67 views

Skip to first unread message

Nov 8, 2010, 6:00:53 PM11/8/10

to sage-support

I am a beginner using sage, and I have encountered a problem using the

plot function. Plotting a simple sine or cosine function is not very

precise:

t=var('t')

v=plot(sin(t),-pi,pi

The function is clearly positive in t=-pi, where it should be zero.

The mistake becomes even more clear when setting line thickness to 99:

t=var('t')

v=plot(sin(t),-pi,pi,thickness=99)

In this case when x=0 the line is crossing 1 in the upper side and not

-1 in the lower side.

This problem occurs in all functions i have encountered so far, as if

the function is displayed 1 or 2 pixels off. It's even worse when

plotting arrows:

plot(arrow((0,0), (2,3)))

Here the arrow is clearly not starting in (0,0) as it should.

Is there a solution for this kind of problem?

plot function. Plotting a simple sine or cosine function is not very

precise:

t=var('t')

v=plot(sin(t),-pi,pi

The function is clearly positive in t=-pi, where it should be zero.

The mistake becomes even more clear when setting line thickness to 99:

t=var('t')

v=plot(sin(t),-pi,pi,thickness=99)

In this case when x=0 the line is crossing 1 in the upper side and not

-1 in the lower side.

This problem occurs in all functions i have encountered so far, as if

the function is displayed 1 or 2 pixels off. It's even worse when

plotting arrows:

plot(arrow((0,0), (2,3)))

Here the arrow is clearly not starting in (0,0) as it should.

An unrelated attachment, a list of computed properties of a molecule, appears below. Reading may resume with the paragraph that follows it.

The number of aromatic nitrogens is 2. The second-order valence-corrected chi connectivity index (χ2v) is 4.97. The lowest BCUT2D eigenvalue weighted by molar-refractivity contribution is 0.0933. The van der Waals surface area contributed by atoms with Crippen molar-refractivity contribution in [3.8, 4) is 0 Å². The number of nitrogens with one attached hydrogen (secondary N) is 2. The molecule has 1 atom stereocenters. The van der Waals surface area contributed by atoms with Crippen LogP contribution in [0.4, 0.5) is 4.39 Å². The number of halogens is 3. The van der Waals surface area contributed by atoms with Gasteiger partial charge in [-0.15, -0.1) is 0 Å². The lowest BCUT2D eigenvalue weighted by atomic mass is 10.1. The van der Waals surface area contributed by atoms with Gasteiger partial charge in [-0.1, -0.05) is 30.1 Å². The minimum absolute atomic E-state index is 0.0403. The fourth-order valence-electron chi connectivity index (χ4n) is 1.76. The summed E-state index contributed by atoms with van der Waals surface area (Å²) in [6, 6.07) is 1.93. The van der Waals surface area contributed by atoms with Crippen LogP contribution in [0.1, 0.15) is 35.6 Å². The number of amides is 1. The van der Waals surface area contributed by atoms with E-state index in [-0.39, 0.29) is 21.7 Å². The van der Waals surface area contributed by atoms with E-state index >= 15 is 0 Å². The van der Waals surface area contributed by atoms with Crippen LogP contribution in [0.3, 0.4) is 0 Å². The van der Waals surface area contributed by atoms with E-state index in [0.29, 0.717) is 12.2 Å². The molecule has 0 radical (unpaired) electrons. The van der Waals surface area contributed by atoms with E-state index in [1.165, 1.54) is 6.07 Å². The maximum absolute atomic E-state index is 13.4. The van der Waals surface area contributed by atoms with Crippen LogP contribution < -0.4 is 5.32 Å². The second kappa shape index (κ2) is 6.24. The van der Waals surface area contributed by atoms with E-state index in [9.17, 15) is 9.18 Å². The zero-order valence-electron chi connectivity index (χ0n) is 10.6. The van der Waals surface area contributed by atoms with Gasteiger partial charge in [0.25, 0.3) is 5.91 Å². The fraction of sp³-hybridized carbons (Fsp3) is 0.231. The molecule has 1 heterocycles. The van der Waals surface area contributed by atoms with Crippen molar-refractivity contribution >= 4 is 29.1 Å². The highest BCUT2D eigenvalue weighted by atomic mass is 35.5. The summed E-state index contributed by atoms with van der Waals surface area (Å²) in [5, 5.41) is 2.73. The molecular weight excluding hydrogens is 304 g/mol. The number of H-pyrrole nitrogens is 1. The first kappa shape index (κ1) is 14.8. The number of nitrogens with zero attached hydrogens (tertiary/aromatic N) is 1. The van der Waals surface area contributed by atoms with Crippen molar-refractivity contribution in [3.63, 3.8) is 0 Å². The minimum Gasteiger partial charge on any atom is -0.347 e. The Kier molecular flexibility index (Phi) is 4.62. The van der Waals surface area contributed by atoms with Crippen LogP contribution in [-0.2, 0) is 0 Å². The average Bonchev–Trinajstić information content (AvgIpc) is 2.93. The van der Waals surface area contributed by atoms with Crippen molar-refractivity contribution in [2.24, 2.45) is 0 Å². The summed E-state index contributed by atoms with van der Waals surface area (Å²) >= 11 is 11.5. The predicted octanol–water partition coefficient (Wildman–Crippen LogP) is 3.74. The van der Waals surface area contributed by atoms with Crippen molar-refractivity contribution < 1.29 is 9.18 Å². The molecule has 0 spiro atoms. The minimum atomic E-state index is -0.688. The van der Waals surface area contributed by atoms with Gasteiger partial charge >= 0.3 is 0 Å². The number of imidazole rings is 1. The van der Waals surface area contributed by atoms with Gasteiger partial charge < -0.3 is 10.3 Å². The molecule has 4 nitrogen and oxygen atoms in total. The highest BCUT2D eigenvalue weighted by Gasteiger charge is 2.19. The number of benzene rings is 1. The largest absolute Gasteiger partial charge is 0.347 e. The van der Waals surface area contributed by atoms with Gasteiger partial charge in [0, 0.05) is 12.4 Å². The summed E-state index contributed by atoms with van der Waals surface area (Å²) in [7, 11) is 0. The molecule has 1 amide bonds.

Is there a solution for this kind of problem?

Nov 8, 2010, 8:37:22 PM11/8/10

to sage-s...@googlegroups.com

Yes. It's a tradeoff between sharper graphics and rounding issues with

pixels in plots. IIRC, the basic issue is that horizontal and vertical

lines are "snapped" to the nearest pixel, so that they aren't

anti-aliased and fuzzy.

This has been investigated quite a bit at:

http://trac.sagemath.org/sage_trac/ticket/7808

In short, you can do:

import matplotlib

matplotlib.rcParams['path.snap'] = False

This will make horizontal and vertical lines (like the axes) not snap to

the nearest pixel. Things may be a bit fuzzier, though.

Thanks,

Jason

Nov 9, 2010, 12:46:51 AM11/9/10

to sage-support

Thanks! This corrects plotting the sine and cosine functions.

But there is no difference when plotting arrows, except the fuzzier

axes you mentioned.

Any ideas about that one?

I really prefer plotting to look as it should with fuzzier axes since

otherwise sage can not be used to present graphs for other people.

But there is no difference when plotting arrows, except the fuzzier

axes you mentioned.

Any ideas about that one?

I really prefer plotting to look as it should with fuzzier axes since

otherwise sage can not be used to present graphs for other people.

Nov 9, 2010, 1:17:27 AM11/9/10

to sage-s...@googlegroups.com

On 11/8/10 11:46 PM, Karsten wrote:

> Thanks! This corrects plotting the sine and cosine functions.

> But there is no difference when plotting arrows, except the fuzzier

> axes you mentioned.

> Any ideas about that one?

>

> Thanks! This corrects plotting the sine and cosine functions.

> But there is no difference when plotting arrows, except the fuzzier

> axes you mentioned.

> Any ideas about that one?

>

All arrows are automatically shortened by a full line width on each side

so that you can draw arrows between lines and the arrow will just touch

the lines. Perhaps this decision should be revisited.

> I really prefer plotting to look as it should with fuzzier axes since

> otherwise sage can not be used to present graphs for other people.

>

Recently this capability became easy, so it should be put up for vote at

this point.

Thanks,

Jason

Nov 9, 2010, 1:20:30 AM11/9/10

to sage-support

I just tested the following:

plot(arrow((-0.03,-0.03),(6,6)))

which "corrects" the problem and makes it seem as if the arrow

actually starts from (0,0).

Is this intended?

plot(arrow((-0.03,-0.03),(6,6)))